Sir Simon Rattle and the London Symphony Orchestra mark 150 years since the death of Hector Berlioz with his tempestuous oratorio, La damnation de Faust.
La damnation de Faust is a work born of the composer’s obsession with Goethe’s legendary tale. Once a righteous scholar, Faust allows himself to be corrupted by the devil, and drags the innocent around him into desperation and death. It’s a fable that defies definition – both a tragedy and dark comedy, with a central character both wise and despicable, and a play and epic poem in one.
Sir Simon Rattle says: 'This is a tribute to the Orchestra, and a tribute to Colin Davis. All of my generation learnt our Berlioz from Colin and the LSO. I've grown up with this music, and as a weird kid in the music library where my sister worked, the Berlioz Treatise on Instrumentation was one of my bibles.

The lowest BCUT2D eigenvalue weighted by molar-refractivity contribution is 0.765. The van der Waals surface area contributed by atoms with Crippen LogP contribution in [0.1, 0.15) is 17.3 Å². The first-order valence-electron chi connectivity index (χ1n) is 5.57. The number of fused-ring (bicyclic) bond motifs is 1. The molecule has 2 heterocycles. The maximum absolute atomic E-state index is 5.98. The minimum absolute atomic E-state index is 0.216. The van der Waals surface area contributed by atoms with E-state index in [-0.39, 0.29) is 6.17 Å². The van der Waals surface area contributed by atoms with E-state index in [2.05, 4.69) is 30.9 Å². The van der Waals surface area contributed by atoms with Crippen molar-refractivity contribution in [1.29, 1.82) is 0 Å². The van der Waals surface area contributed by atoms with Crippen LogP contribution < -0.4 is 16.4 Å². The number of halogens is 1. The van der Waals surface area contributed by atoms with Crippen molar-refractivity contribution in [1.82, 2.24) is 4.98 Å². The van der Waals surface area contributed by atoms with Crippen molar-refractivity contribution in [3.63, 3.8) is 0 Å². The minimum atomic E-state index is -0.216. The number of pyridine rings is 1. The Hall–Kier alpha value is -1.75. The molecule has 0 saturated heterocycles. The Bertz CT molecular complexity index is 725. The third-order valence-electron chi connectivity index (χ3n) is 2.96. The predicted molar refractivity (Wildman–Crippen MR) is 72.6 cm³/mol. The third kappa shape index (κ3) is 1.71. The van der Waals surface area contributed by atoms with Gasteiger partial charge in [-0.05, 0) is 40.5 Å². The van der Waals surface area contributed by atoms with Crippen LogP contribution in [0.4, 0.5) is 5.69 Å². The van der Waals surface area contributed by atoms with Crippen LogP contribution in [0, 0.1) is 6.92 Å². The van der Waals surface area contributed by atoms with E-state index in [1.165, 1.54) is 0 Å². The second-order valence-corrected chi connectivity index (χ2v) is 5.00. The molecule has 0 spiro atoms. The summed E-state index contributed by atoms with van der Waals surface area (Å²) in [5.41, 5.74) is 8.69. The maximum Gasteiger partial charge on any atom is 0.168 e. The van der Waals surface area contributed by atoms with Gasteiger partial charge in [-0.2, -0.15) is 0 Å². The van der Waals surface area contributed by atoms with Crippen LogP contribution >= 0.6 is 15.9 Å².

We tend to forget how early Faust was started, Beethoven had just died when he made the first sketches, and the originality is still completely stunning to this day. The movement where Mephistopheles sings and the strings sound like a gigantic guitar, it's a sound such as no one else had even dreamt of making at that moment, and almost every other page there's a sound like that! You think, where does this come from? How did he even come across the idea that the orchestra could do that? It's the invention of the cinema. I think it was waiting for that. It's everything.
He wasn't a great man for categories, he was just expressing what he needed to express. Bless him for that freedom.'
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Berlioz: La Damnation de Faust, Op. 24
Karen Cargill (mezzo-soprano), Bryan Hymel (tenor), Christopher Purves (baritone), Gábor Bretz (bass)
London Symphony Orchestra & Chorus, Guildhall School Singers, Tiffin Children's Chorus, Tiffin Girls' Choir, Tiffin Boys' Choir, Sir Simon Rattle